The NBA’s trade deadline was a snore. Kevin Love, Blake Griffin, Dwight Howard, Al Horford, Ryan Anderson and just about every other significant player who was rumored to change teams did not do so.
There are many reasons why this happened, and those who paid close attention shouldn’t be surprised by the silence. Without further ado, here are five winners and five losers.
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5. Miami Heat
Miami did not trade Hassan Whiteside or add any shooters. No. Instead they waved a white flag and ducked under the luxury tax. Chris Bosh’s health issues (P.S., get well soon Chris Bosh) really put this team in a bind, and sometimes the smartest team is the one that realizes how dire their situation really is.
Kudos to Pat Riley, who might as well jump ship to the Los Angeles Lakers before Miami capsizes.
4. Orlando Magic
On Wednesday, Orlando traded Tobias Harris for Ersan Ilyasova and Brandon Jennings, an unimpressive haul for a promising 23-year-old the Magic had just signed to a long-term contract last summer. But right before the deadline their long-term plan crystallized itself when the Magic shipped Channing Frye (and the $15.2 million left on his contract) to Cleveland.
So, what is that plan? Cap space!
They are confident weather, tax situation, etc, can lure someone. We'll see. Expect them to go hard at Horford. https://t.co/D1S5L9q6Wc
The Magic have their young core in place and will look to splurge on more developed talent this summer. Fun stuff.
3. Oklahoma City Thunder
For more about the Thunder, click here, but just to summarize OKC’s deadline: The Thunder killed three birds with one stone by adding a 3-point shooter, cutting their tax bill and opening up a roster spot. Good stuff:
The trade for Foye clears a roster spot and saves the Thunder about $9 million in future tax penalties and salary.
The Trail Blazers had no expectations heading into Thursday’s trade deadline, but they did have a ton of cap space and a young, overachieving roster. Would they turn into a bad-salary dumping ground and take on useful assets? Yes. Happily.
Portland is accomplishing two significant things today: Gathering draft assets and reaching the salary cap floor.
Solid day for the Trail Blazers, who accomplished a lot by doing very little.
1. Cleveland Cavaliers
They held on to Kevin Love and added a stretch four/five who can replicate a bit of what Chris Bosh used to do for LeBron down in Miami. This team is all in on winning a title right now, as they should be.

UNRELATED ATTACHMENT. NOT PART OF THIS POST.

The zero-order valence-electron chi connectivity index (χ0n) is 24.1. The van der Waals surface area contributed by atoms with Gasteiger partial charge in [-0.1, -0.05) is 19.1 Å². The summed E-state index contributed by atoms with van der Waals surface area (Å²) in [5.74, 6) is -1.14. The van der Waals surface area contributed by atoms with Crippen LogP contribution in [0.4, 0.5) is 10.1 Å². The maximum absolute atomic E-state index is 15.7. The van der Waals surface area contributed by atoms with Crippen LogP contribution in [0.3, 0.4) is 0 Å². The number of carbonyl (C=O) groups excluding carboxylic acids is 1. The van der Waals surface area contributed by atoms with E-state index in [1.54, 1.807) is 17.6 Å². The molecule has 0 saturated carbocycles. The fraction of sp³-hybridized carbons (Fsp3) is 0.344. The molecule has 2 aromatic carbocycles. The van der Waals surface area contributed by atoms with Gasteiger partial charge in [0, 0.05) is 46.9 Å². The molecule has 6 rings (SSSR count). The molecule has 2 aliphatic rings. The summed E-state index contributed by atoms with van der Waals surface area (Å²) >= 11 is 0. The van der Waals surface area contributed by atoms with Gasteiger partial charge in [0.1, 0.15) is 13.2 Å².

5. Detroit Pistons
On Wednesday, the Pistons were lauded for grabbing Harris and keeping their first-round pick. Sweet move. Then, less than 24 hours later, they flipped it (top-eight-protected) to the Houston Rockets for Donatas Motiejunas and Marcus Thornton. Motiejunas is a restricted free agent with a bad back who’s barely played this season. Shrewd organizations don’t do this trade. It’s shortsighted, and hardly guarantees the Pistons a playoff berth. They don’t have a backup point guard, shipped away a legitimate stretch four and lost a draft pick. (Exhibit B of why coaches should not have final say on personnel moves … Exhibit A is coming up a little later.)
4. Houston Rockets
Sure, we just covered how smart Houston was in the Motiejunas deal, and we don’t know what specific offers were in play for Dwight Howard. But this deadline could’ve been a solid opportunity for GM Daryl Morey to blow up the Rockets and rebuild around Harden with cap space and (more) draft picks. Again, it’s hard to get too upset over their failure to deal Howard …
ESPN sources say Houston also talked Dwight Howard with Atlanta, Boston, Charlotte, Chicago, Dallas, Miami. Looming free agency big obstacle
… but Houston is very, very far from winning a title, and steps in the opposite direction are likely necessary before they can move forward.
3. Toronto Raptors
The Eastern Conference isn’t “wide open” so long as LeBron James still holds on to the last remnants of his prime, but it’s close. That makes Toronto’s passivity so disappointing. The Raptors have an unprotected 2016 first-round pick from the imploding New York Knicks at the ready, and refused to flip it for someone like Thaddeus Young or Ryan Anderson.
Then again, maybe those guys don’t move the needle. Maybe GM Masai Ujiri’s patience should be praised. But sometimes, when one sprained ankle has the potential to catapult you into the NBA Finals, you gotta swing for the fences. Why else be in the business?
2. Washington Wizards
Maybe Markieff Morris will get his act together. Maybe he’ll try hard on every possession and act like a professional. Or maybe we’ll look back on Washington’s decision to surrender a top-nine-protected first-round pick and laugh until we cry:
Doc Rivers is Exhibit A of why coaches should not have final say on personnel moves. His decision to flip Lance Stephenson and a protected first-round pick to the Memphis Grizzlies for Jeff Green is unconscionable. What is this move? How does this help them in the present or future?
We also know that Frye was on the table, a 3-point shooting big who, on paper, fits perfectly beside DeAndre Jordan.
Now, Frye has quite a bit of money left on his contract, and the Clippers need as much cap space as possible if they’re to improve in years ahead, but if he could’ve been had for Stephenson and no pick, it’s a much better addition than Green.